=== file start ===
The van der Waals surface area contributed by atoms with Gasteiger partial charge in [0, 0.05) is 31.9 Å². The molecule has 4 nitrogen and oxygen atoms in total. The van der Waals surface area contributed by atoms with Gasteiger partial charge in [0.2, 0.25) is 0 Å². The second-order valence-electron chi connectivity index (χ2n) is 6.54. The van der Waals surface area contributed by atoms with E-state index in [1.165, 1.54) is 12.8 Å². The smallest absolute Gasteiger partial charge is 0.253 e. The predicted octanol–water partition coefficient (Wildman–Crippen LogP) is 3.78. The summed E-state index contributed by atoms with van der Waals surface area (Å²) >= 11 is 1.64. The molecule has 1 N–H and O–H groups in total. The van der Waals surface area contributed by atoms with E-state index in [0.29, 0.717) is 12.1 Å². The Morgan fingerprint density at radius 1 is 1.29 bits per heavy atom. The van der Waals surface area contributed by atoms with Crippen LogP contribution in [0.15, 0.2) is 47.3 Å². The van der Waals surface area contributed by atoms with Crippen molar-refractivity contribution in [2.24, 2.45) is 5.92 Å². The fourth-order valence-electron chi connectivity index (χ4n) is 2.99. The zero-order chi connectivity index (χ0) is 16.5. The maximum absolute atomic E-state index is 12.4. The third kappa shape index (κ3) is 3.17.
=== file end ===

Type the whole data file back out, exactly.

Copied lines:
The van der Waals surface area contributed by atoms with Gasteiger partial charge in [0, 0.05) is 31.9 Å². The molecule has 4 nitrogen and oxygen atoms in total. The van der Waals surface area contributed by atoms with Gasteiger partial charge in [0.2, 0.25) is 0 Å². The second-order valence-electron chi connectivity index (χ2n) is 6.54. The van der Waals surface area contributed by atoms with E-state index in [1.165, 1.54) is 12.8 Å². The smallest absolute Gasteiger partial charge is 0.253 e. The predicted octanol–water partition coefficient (Wildman–Crippen LogP) is 3.78. The summed E-state index contributed by atoms with van der Waals surface area (Å²) >= 11 is 1.64. The molecule has 1 N–H and O–H groups in total. The van der Waals surface area contributed by atoms with E-state index in [0.29, 0.717) is 12.1 Å². The Morgan fingerprint density at radius 1 is 1.29 bits per heavy atom. The van der Waals surface area contributed by atoms with Crippen LogP contribution in [0.15, 0.2) is 47.3 Å². The van der Waals surface area contributed by atoms with Crippen molar-refractivity contribution in [2.24, 2.45) is 5.92 Å². The fourth-order valence-electron chi connectivity index (χ4n) is 2.99. The zero-order chi connectivity index (χ0) is 16.5. The maximum absolute atomic E-state index is 12.4. The third kappa shape index (κ3) is 3.17.